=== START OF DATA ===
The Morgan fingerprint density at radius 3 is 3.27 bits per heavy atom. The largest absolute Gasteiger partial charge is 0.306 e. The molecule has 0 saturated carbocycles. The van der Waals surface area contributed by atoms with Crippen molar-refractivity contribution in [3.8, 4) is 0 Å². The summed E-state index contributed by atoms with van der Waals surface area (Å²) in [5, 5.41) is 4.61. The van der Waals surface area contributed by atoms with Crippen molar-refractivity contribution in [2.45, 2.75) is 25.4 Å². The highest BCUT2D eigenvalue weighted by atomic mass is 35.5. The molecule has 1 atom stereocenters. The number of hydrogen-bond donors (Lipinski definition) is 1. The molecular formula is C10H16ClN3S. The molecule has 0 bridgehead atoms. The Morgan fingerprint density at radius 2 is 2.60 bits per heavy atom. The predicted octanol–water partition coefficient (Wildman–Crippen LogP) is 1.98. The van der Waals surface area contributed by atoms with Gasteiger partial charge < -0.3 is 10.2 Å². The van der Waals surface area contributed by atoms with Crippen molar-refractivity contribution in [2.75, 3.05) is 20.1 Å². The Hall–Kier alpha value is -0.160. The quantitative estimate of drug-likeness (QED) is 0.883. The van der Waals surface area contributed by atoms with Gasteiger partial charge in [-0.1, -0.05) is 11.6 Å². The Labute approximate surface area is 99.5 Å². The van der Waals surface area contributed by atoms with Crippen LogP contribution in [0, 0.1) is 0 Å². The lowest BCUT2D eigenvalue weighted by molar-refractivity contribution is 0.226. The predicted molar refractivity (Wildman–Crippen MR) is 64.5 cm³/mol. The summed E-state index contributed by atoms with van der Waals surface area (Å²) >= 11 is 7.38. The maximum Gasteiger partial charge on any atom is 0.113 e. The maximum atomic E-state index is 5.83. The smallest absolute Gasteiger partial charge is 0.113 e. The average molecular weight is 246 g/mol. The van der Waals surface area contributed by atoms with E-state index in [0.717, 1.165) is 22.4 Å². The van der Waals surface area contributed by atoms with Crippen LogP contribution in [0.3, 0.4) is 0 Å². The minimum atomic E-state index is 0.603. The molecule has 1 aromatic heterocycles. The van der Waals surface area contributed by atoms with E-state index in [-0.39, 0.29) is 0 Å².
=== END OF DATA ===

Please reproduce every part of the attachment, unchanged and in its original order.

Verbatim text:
The Morgan fingerprint density at radius 3 is 3.27 bits per heavy atom. The largest absolute Gasteiger partial charge is 0.306 e. The molecule has 0 saturated carbocycles. The van der Waals surface area contributed by atoms with Crippen molar-refractivity contribution in [3.8, 4) is 0 Å². The summed E-state index contributed by atoms with van der Waals surface area (Å²) in [5, 5.41) is 4.61. The van der Waals surface area contributed by atoms with Crippen molar-refractivity contribution in [2.45, 2.75) is 25.4 Å². The highest BCUT2D eigenvalue weighted by atomic mass is 35.5. The molecule has 1 atom stereocenters. The number of hydrogen-bond donors (Lipinski definition) is 1. The molecular formula is C10H16ClN3S. The molecule has 0 bridgehead atoms. The Morgan fingerprint density at radius 2 is 2.60 bits per heavy atom. The predicted octanol–water partition coefficient (Wildman–Crippen LogP) is 1.98. The van der Waals surface area contributed by atoms with Gasteiger partial charge < -0.3 is 10.2 Å². The van der Waals surface area contributed by atoms with Crippen molar-refractivity contribution in [2.75, 3.05) is 20.1 Å². The Hall–Kier alpha value is -0.160. The quantitative estimate of drug-likeness (QED) is 0.883. The van der Waals surface area contributed by atoms with Gasteiger partial charge in [-0.1, -0.05) is 11.6 Å². The Labute approximate surface area is 99.5 Å². The van der Waals surface area contributed by atoms with Crippen LogP contribution in [0, 0.1) is 0 Å². The lowest BCUT2D eigenvalue weighted by molar-refractivity contribution is 0.226. The predicted molar refractivity (Wildman–Crippen MR) is 64.5 cm³/mol. The summed E-state index contributed by atoms with van der Waals surface area (Å²) >= 11 is 7.38. The maximum Gasteiger partial charge on any atom is 0.113 e. The maximum atomic E-state index is 5.83. The smallest absolute Gasteiger partial charge is 0.113 e. The average molecular weight is 246 g/mol. The van der Waals surface area contributed by atoms with E-state index in [0.717, 1.165) is 22.4 Å². The van der Waals surface area contributed by atoms with Crippen LogP contribution in [0.3, 0.4) is 0 Å². The minimum atomic E-state index is 0.603. The molecule has 1 aromatic heterocycles. The van der Waals surface area contributed by atoms with E-state index in [-0.39, 0.29) is 0 Å².